I wouldn’t have some wan bringing her ideas into my house. Wanting a chandelier, maybe, or a poodle, or me to do yoga classes
One of the best arguments I ever heard against marriage.
That’s the local sage Mart Lavin, Cal Hooper’s neighbour when he moves into the little Irish village of Ardnakelty, burned out from a career in the Chicago Police Department and still bruised by a divorce that seemed to come from nowhere. All he wants is peace, but of course he doesn’t get it. A persistent local kid, Trey, harasses him until he agrees to find out what happened to Trey’s older brother Brendan who disappeared nearly a year ago. He feels sorry for the kid, who comes from the local ne’er-do-well family, and he doesn’t really expect to find out anything, but before long he gets a warning from Mart that’s unmistakeable even though it’s delivered casually during a poteen session in the local pub. If he wants to fit in he’d better not keep asking questions about Brendan. Well, what do you expect him to do?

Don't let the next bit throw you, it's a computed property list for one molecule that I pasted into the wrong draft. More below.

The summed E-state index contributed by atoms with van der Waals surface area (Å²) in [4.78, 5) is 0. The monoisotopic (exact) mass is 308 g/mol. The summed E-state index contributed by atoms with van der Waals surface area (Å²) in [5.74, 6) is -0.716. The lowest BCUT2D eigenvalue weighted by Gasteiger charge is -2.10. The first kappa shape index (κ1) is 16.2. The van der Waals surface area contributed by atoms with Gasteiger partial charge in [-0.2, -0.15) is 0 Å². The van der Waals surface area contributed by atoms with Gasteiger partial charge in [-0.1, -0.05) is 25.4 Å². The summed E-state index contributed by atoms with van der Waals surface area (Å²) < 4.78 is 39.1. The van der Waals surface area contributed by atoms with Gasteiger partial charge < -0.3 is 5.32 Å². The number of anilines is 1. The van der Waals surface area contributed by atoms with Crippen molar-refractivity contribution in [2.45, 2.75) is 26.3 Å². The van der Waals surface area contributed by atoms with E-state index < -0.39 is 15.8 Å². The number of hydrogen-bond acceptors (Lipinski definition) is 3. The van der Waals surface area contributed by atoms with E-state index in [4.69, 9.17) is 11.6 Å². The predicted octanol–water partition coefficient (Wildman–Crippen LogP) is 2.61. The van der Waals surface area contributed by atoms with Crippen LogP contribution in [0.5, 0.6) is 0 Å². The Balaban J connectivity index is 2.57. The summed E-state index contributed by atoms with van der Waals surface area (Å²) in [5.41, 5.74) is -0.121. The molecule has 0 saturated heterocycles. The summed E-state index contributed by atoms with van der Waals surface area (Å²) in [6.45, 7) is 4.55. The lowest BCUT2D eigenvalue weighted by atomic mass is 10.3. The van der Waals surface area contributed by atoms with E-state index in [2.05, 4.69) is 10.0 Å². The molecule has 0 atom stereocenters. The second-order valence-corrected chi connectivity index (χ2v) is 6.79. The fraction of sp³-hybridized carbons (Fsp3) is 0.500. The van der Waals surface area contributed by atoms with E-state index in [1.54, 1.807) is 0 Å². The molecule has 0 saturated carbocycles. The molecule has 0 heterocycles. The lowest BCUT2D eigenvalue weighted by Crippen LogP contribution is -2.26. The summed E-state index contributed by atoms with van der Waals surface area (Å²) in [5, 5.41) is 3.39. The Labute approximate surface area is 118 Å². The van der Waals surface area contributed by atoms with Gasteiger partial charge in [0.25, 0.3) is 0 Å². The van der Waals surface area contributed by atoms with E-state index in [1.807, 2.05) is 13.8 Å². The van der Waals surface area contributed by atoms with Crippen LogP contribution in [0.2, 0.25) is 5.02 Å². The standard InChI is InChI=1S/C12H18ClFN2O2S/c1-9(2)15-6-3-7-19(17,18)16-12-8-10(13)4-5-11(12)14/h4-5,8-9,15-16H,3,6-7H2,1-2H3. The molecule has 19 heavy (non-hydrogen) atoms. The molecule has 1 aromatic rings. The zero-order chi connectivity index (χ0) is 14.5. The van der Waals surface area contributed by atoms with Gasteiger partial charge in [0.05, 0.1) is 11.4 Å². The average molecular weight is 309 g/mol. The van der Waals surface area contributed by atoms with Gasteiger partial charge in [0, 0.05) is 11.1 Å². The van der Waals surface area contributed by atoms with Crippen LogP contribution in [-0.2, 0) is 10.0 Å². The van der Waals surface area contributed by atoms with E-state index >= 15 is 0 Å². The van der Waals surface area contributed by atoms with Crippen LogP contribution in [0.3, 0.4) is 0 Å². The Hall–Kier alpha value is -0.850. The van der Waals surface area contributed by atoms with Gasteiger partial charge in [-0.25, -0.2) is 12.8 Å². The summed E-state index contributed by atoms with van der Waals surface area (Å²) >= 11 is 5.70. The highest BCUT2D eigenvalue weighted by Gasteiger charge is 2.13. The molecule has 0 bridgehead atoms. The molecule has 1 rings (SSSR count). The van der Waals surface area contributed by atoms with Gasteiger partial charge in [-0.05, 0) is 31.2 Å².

It isn’t just his detecting instincts that kick in, but what he tries to explain to Trey as the difference between manners and morals:
‘Morals,’ he says in the end, ‘is the stuff that doesn’t change. The stuff you do no matter what other people do….I just try to do right by people…. Is all.’
Tana French is very good on the atmosphere in the village, at once welcoming and punitive, casual on the surface but rigid underneath:
Around here mockery is like rain: most of the time it’s either present or incipient, and there are at least a dozen variants, ranging from nurturing to savage, and so subtly distinguished that it would take years to get the hang of them all.
It wasn’t the search for Brendan, but the light and shade of Cal’s interactions with this human ecosystem that absorbed and impressed me. None of it is clichéd and yet it strikes the satisfying notes cliché reaches for: Cal’s developing relationship with the tough but vulnerable Trey, his reconnection with his daughter Alyssa and his promising friendship with clear-eyed, uncompromising Lena. And Tana French writes wonderfully about the natural environment, with a freedom but economy that finds just the right detail of the countryside, the weather and the skies. I’ve read a few of her books now (see review of The Wych Elm) and I’m increasingly impressed with her intelligence and subtlety. Highly recommended.